By Amy Norton
WEDNESDAY, Feb. 6 (HealthDay News) -- The number of Americans afflicted with Alzheimer's disease could triple within the next 40 years if no progress is made against the disease, new projections show.
Reporting in the Feb. 6 online issue of the journal Neurology, researchers say that by 2050, nearly 14 million Americans could have Alzheimer's -- the most common form of dementia. That's close to triple the prevalence in 2010, when an estimated 4.7 million U.S. adults had the memory-robbing disease.
The new prediction is an update of a report published a decade ago -- which also projected a near-tripling in Alzheimer's disease in the next few decades.
So, not much has changed. "This is where we're headed if we don't make any progress in Alzheimer's research," said researcher Jennifer Weuve, an assistant professor at the Rush Institute for Healthy Aging in Chicago.
Unfortunately, she added, research into treating and delaying the disease has so far been "frustrating."
There are several drugs approved in the United States for slowing memory loss and other Alzheimer's symptoms -- brands like Aricept and Namenda. The medications work by affecting chemical messengers in the brain. But for many people, they either do not help or only work for a limited time.
Then there are the experimental "anti-amyloid" drugs, which target a protein that builds up and forms so-called plaques in the brains of people with Alzheimer's. But in studies so far, the medications have failed to help when given to people who already have moderate dementia symptoms.
Now, the hope is that they might work if given earlier in the game.
Research in the next several years could be pivotal, said Dr. P. Murali Doraiswamy, a psychiatry professor at Duke University Medical Center and an author of the book "The Alzheimer's Action Plan."
Three major clinical trials are starting this year, all looking at prevention in some way, Doraiswamy said. Two are testing drug treatment for people with gene mutations that cause inherited, early-onset Alzheimer's; the other involves older adults who have no dementia symptoms but do have amyloid deposits in their brains.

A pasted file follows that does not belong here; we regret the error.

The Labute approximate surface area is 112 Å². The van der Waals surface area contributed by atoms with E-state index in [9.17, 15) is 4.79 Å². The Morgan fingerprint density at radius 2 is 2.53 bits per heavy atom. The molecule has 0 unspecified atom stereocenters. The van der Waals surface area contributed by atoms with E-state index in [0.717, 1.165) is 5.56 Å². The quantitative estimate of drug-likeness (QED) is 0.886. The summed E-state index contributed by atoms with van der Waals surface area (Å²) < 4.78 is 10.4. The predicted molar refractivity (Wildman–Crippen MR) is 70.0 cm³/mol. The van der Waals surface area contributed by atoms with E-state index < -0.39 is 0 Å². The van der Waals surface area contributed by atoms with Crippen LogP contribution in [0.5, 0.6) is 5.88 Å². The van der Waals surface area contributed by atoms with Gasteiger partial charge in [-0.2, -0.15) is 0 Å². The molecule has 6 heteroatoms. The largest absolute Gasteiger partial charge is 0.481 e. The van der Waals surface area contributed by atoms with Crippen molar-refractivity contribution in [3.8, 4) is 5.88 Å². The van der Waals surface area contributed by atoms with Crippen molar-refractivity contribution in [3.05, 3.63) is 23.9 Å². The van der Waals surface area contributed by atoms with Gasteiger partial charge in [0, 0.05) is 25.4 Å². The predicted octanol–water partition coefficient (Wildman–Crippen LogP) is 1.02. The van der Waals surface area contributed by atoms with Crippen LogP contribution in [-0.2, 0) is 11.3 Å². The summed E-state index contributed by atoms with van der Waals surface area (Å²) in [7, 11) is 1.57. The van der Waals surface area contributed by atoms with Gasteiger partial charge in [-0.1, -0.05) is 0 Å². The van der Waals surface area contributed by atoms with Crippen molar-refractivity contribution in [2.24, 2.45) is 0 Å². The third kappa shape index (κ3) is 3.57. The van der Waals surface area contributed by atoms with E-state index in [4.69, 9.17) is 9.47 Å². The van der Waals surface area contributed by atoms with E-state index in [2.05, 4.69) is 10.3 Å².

All of those studies are looking at anti-amyloid drugs.
Doraiswamy said that the risk is that researchers are "putting all their eggs in one basket" by focusing on amyloid-clearing drugs. The theory is that amyloid plaques are the root cause of dementia symptoms in Alzheimer's, but that's not a certainty.
Some other, smaller studies are testing other approaches, though, Doraiswamy said. One such trial is looking at whether supervised exercise can ward off or delay dementia in older adults with mild cognitive [mental] impairment -- less serious problems with memory and thinking that can eventually progress to Alzheimer's.
"If some of these trials succeed, we may be able to make a significant difference in the future prevalence of Alzheimer's," Doraiswamy said. "If they don't, we'll be back to the drawing board."
The latest findings are based on a long-term study of 10,800 older adults from Chicago who were evaluated for dementia; over 13 years, 402 were diagnosed with Alzheimer's. Weuve's team used U.S. Census data to extrapolate the findings to the whole population.
They estimate that, barring major research advances, 13.8 million Americans will have Alzheimer's in 2050 -- including 7 million people aged 85 or older.
It's thought that the brain damage in Alzheimer's begins a decade or more before symptoms emerge. There's also some evidence that the same risk factors for heart disease -- such as high blood pressure and diabetes -- might also be linked to Alzheimer's risk.
So, prevention may need to start early. "If we're going to make progress, we will probably have to focus on mid-life," Weuve said.
No one is sure, however, what the average person can do to prevent or delay Alzheimer's disease. A number of studies have linked certain lifestyle habits -- regular exercise, a healthy diet and staying mentally active -- to a lowered Alzheimer's risk. But it's not clear that those habits are the reason for the reduced risk.